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Discussion in 'Tab, Tips, Theory and Technique' started by Garrison Reed, Oct 13, 2021.
Thank dog for that, you educated code walkers are mystifying without any sound.
But now it all makes sense.
Oh my dog Ornette promises fiction then delivers fact?
Who in hell can I trust???
Not fiction, science fiction. Truer than facts.
So I'm clear, we're talking: "livin' (E)" "aftah (D)" "midnight (A)" ..."and I'm gone (B)"...correct? And why the D fits in there?
Play it without it, and it sounds weird: "livin' aftah (E)" "midnight (A)"..."and I'm gone (B)".
If you play some John Lee Hooker/Lightnin' Hopkins hammer-on licks in E, D is all over the place before you resolve to E. It builds tension--your ear wants to hear it before you go back to the 1.
(There's also a super obvious and really good joke here that I'm just not going to make!)
Nevermind, was in a rush.
Thank God David Bowie never asked if a chord was OK in a song.
This is not the case. You aren’t hearing the melody. At no time does it even hint at being rooted around A. The A is clearly the IV. It’s a 3-2-1 basic melody line, not natural 7-6-5, largely avoiding what would be the I if it was.
The D-A-E progression is a simply a chord sequence in the circle fifths. Think “Hey Joe” and “Get Back”. U2 used it too…note that “Desire” is in the key of E.
Something I learned when taking lessons from a classically trained guitarist: Often times he would point to just such a seemingly out of place chord or note, and ask how it fit in the apparent key. If I got stumped, I'd just try to look thoughtful and say, "I think it's just a key change." That answer, despite being pure nonsense would often give me a chance to change the subject.
Be careful, it's a powerful weapon.
I'll edit my response, though I'll point out that modally, E mixolydian is the same as A ionian. I confused key and mode.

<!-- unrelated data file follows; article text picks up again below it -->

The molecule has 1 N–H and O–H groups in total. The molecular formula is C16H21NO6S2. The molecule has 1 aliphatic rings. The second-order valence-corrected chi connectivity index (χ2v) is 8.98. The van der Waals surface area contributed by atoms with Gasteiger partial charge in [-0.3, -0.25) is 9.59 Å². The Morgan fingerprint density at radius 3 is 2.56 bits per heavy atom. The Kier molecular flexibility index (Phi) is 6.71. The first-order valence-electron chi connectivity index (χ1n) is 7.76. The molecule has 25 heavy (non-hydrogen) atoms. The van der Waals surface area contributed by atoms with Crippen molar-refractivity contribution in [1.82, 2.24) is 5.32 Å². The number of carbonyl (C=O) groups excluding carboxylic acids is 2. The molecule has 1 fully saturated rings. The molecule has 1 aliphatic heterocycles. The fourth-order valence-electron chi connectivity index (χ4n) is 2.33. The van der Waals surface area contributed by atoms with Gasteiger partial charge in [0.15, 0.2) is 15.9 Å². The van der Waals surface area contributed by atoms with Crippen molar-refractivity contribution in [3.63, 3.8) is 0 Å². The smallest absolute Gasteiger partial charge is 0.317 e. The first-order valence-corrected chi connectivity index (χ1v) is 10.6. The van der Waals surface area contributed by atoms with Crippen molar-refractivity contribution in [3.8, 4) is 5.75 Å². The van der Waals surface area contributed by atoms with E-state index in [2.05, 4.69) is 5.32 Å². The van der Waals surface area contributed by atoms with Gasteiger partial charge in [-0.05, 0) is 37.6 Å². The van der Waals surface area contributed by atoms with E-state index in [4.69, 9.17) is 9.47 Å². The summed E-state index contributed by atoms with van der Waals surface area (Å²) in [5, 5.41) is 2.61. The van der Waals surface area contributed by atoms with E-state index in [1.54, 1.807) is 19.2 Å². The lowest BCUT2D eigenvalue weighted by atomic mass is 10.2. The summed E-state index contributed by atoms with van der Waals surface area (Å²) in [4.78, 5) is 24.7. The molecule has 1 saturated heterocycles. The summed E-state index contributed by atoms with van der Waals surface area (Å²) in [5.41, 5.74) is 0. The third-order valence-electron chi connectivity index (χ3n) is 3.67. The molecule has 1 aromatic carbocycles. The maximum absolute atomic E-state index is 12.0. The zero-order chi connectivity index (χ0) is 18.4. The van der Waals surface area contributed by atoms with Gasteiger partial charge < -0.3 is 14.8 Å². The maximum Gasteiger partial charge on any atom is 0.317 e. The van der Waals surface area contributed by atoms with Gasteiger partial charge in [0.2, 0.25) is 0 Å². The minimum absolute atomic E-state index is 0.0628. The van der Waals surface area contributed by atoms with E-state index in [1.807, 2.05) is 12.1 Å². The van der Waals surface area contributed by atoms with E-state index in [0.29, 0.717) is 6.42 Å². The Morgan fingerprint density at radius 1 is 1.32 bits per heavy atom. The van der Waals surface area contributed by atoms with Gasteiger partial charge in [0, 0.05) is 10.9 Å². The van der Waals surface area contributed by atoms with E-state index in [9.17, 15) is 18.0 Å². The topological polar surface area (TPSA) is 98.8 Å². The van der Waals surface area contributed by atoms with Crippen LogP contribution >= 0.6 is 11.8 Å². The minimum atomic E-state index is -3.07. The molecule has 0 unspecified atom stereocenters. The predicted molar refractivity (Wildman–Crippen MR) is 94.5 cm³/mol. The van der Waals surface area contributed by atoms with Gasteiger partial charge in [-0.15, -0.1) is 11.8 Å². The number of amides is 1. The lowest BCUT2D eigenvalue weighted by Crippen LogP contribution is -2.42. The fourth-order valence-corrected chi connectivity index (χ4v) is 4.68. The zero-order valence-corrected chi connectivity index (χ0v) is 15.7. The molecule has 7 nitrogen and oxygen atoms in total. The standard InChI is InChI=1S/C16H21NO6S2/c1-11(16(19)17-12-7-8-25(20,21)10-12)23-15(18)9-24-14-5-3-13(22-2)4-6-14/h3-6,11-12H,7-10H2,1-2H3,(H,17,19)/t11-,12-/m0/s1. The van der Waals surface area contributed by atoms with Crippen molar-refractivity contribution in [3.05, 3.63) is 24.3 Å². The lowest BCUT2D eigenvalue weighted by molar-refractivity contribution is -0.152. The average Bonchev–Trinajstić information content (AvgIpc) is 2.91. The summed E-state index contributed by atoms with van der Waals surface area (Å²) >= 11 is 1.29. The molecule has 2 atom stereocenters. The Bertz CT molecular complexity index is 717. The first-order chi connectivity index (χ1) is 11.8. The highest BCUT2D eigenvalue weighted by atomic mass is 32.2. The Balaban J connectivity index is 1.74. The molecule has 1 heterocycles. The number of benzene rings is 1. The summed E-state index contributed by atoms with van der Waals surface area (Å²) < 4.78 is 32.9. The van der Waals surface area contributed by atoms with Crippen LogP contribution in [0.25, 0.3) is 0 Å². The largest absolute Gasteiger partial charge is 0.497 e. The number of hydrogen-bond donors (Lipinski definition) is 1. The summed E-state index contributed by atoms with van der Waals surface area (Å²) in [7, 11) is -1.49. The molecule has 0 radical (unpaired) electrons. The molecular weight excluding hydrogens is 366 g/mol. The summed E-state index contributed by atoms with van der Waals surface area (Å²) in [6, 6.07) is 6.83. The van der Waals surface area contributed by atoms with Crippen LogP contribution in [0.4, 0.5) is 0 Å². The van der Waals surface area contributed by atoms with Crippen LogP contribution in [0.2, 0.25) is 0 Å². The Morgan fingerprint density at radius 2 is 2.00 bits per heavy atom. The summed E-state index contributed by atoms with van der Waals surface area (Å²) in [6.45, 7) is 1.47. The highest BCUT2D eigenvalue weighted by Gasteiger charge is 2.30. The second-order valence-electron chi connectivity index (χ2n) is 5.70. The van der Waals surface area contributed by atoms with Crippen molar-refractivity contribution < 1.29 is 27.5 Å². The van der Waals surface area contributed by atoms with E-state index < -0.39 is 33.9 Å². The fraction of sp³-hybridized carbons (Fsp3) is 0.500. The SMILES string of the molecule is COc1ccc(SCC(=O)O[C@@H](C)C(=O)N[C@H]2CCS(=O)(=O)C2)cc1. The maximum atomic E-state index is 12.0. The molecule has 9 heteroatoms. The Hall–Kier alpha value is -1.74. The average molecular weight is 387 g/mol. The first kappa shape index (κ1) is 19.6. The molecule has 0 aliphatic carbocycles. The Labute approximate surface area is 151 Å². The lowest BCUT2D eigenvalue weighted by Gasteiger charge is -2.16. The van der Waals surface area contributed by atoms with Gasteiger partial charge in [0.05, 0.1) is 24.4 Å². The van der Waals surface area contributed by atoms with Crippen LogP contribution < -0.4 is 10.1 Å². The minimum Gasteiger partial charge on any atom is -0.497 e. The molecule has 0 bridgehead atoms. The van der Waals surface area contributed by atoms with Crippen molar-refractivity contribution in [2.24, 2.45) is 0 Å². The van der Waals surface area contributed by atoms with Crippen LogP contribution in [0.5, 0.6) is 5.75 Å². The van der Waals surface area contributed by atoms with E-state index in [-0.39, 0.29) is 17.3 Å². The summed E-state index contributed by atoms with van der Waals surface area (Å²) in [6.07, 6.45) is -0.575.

They share a scale, so whether chords fit or not goes for both as I'd imagine. That's all just down to the ratios between wavelengths.
You're absolutely right that the center of gravity in the song is in E.
It's really the question of "what is music theory" - if it's a set of rules to maximize harmony and minimize dissonance, ok. That might include all the basic stuff about harmonized major scales and D chords being 'not allowed' in the key of E.
But music would be SO incredibly boring if that were true! A better question might be "why does the D chord sound so cool right there instead of the D minor" which I think people have already answered. I've been playing "Sea of Heartbreak" the old Don Gibson chestnut, in C major.
At the end of the bridge there is a very prominent E7 whole note chord (which "should" be an Em if you even really want to use a iii chord) best served up with an upstroke and a bunch of Bigsby action, which is a little bewildering. It serves to kind of re-set the song and finish out smooth. It adds interest and provides character. Loads of tunes have got the "wrong" chords stuffed in them, because nothing is really "wrong" - music is always in tension between the comforting and familiar (harmonized major scale) and the new, spooky, and unexpected.
Too much one way, you get boring real quick. Too much the other and it doesn't grab people as music. We can all think of examples on both sides!